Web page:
My first reaction was really, like, where’s the hidden camera? But actually, it was a real project, and thanks to this very newspaper article, the Château d’Urspelt manga became my first big commercial project. 

So, a simple press article can have great results… but what about the disadvantages?

Overall, there are none, it’s free publicity which is always good to take. The only thing is that, there won’t necessarily be results for every article.

Don’t expect mass sales and raving customers after every interview, because it won’t happen. Different media address different audiences, and sometimes it will be so broad that your ideal clients won’t be there.

But then, what do you have to lose, if only a little time to answer questions?

An interview with a nice title, which flatters your creative work, will always be a nice trophy to display.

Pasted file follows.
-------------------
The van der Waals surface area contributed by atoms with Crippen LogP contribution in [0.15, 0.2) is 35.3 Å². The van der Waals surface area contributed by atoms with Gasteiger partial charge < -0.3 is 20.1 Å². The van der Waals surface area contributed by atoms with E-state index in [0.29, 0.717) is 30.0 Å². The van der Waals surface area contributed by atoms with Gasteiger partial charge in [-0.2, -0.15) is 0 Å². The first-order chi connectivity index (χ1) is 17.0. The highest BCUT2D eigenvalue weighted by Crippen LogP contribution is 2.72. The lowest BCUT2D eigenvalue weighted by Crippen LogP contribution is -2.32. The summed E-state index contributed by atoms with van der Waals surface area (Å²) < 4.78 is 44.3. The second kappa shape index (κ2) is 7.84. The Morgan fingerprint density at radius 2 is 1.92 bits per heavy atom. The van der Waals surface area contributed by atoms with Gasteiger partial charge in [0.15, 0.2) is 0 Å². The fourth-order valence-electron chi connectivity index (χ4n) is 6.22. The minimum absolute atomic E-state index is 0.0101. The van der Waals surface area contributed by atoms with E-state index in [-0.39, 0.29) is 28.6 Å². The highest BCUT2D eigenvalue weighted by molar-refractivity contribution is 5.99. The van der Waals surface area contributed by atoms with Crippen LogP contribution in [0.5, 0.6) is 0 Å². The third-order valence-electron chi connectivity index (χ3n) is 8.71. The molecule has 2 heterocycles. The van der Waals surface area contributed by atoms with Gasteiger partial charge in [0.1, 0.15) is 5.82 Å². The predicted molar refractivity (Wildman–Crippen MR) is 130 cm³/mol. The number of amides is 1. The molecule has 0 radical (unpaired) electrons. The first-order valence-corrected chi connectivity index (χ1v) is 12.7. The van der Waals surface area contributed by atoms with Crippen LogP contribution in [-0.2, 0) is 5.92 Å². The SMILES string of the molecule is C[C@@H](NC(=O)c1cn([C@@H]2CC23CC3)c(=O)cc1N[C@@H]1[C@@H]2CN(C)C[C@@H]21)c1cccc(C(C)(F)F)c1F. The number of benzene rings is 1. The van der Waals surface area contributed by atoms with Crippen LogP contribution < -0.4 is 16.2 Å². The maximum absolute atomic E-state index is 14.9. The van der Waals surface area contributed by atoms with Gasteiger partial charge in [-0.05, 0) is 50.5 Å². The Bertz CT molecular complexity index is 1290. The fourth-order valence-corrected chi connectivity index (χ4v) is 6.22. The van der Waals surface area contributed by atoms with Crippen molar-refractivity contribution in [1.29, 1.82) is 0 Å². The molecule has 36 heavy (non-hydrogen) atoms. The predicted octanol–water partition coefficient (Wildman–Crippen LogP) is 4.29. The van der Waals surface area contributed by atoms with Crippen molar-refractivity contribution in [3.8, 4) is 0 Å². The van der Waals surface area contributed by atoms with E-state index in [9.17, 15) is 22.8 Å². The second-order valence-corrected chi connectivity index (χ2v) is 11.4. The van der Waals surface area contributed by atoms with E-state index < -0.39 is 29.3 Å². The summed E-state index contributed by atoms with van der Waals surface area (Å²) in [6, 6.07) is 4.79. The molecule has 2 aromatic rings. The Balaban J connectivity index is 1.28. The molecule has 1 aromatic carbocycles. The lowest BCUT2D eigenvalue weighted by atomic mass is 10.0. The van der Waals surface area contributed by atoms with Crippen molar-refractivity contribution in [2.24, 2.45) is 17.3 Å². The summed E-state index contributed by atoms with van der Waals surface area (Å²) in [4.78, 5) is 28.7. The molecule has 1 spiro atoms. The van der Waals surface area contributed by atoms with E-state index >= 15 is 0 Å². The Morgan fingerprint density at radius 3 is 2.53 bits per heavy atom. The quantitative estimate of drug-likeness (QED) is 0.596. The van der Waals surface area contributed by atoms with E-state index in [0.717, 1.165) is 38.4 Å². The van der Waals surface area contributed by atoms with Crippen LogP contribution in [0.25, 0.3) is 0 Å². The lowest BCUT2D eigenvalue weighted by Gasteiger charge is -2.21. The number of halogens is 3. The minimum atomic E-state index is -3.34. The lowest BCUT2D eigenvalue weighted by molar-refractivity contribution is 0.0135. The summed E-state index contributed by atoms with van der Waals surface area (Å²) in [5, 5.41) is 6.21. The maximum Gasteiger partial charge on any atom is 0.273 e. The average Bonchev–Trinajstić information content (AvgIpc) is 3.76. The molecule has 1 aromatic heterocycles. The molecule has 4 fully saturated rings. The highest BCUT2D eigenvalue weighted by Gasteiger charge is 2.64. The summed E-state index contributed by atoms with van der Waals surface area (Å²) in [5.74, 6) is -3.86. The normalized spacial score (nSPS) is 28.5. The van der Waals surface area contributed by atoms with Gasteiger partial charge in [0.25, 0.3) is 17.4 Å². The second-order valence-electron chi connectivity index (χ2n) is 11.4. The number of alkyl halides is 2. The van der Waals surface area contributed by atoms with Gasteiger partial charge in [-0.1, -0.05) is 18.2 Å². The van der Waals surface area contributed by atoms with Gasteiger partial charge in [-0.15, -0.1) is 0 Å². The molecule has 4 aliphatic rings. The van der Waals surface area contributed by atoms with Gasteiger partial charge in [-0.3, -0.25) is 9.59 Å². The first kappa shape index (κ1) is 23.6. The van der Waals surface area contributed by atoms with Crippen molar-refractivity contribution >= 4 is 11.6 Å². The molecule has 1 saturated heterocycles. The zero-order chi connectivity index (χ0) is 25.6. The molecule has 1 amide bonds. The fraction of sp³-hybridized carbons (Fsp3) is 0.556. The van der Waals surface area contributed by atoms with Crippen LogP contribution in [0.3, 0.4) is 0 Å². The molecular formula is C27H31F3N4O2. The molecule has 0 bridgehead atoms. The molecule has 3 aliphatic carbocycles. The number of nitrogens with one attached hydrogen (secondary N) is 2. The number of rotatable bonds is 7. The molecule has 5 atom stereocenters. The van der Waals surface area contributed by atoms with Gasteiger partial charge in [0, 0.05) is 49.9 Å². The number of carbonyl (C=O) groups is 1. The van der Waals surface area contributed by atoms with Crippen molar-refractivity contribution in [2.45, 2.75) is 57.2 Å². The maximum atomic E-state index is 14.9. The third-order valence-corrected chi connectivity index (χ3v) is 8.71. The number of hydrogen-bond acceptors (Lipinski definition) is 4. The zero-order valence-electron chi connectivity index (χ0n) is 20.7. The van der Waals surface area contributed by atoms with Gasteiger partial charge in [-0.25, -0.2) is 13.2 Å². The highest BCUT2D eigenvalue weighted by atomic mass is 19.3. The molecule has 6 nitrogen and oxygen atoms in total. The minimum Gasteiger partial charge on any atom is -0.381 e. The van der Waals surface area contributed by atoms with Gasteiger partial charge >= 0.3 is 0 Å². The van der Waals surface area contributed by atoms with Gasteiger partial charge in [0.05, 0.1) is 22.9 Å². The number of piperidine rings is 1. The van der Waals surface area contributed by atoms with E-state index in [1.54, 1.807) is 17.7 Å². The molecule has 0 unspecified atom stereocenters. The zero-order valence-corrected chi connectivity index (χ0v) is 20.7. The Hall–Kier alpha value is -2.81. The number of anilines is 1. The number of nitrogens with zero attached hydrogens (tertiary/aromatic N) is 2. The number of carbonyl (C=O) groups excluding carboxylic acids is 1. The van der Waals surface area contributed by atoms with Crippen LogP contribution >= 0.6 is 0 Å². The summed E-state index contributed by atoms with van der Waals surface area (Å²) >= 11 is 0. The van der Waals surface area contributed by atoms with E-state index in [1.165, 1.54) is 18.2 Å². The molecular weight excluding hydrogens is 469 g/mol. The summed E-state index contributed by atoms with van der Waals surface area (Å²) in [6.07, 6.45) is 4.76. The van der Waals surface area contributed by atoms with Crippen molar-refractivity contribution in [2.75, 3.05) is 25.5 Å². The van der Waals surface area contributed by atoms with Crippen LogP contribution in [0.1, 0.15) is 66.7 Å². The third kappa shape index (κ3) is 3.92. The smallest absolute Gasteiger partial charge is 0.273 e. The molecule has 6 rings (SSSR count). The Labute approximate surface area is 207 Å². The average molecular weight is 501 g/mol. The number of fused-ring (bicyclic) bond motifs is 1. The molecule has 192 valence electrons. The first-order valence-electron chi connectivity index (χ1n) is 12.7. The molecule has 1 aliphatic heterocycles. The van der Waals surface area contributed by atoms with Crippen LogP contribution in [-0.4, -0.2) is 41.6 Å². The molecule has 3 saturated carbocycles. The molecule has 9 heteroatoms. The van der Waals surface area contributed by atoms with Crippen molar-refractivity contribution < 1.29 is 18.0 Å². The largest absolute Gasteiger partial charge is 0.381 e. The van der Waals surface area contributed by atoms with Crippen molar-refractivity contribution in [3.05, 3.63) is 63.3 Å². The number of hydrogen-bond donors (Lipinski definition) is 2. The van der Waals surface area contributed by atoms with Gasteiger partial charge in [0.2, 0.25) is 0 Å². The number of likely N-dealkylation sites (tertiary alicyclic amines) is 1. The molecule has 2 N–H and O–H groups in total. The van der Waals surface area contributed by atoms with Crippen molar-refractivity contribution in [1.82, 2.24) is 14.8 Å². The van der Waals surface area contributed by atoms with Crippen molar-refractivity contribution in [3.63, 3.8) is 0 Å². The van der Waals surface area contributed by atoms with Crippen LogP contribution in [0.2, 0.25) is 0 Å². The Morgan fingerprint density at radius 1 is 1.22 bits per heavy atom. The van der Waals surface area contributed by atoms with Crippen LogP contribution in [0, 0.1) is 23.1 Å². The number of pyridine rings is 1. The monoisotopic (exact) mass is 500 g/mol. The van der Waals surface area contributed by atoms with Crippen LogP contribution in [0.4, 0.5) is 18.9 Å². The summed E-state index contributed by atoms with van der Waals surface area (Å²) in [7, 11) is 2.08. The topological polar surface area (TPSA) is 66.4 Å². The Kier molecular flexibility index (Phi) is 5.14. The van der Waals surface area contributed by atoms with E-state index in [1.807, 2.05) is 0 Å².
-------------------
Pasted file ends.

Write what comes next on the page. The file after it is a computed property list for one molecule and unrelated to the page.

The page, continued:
To be honest, every time I post a newspaper article on Facebook, my engagement sometimes triples compared to my illustrations! People congratulate me, it proves that I’m a “good illustrator” and all that. So, convinced? Let’s see how to get your own artist interviews!

Method 1: You reach out

If you want an interview with a certain newspaper, you go to their website, look up the address of the editorial department, send an email with a description of your work, and… that’s it.

Actually, organising a press article is not much more complicated than that! At the beginning, I also thought that you had to pay a lot of money for publicity, have a great press kit, or be super famous to get people to take an interest in you…

The reality is that anyone with an interesting project can simply contact a newspaper.

Just put yourself in the shoes of a journalist. Every day you have to write new articles, be on the lookout for news, find new subjects.

You need to have something new all the time.

So if someone voluntarily contacts you about an interesting project that you didn’t know about and that is out of the ordinary, that’s cool, right? That’s easy work for you!

Journalists are always in need of interesting news. So don’t hesitate to contact them with a short presentation of your art project and what you do. Especially as an artist, you can also add your website and illustrations to stand out. Send them a nice email that makes them want to learn more!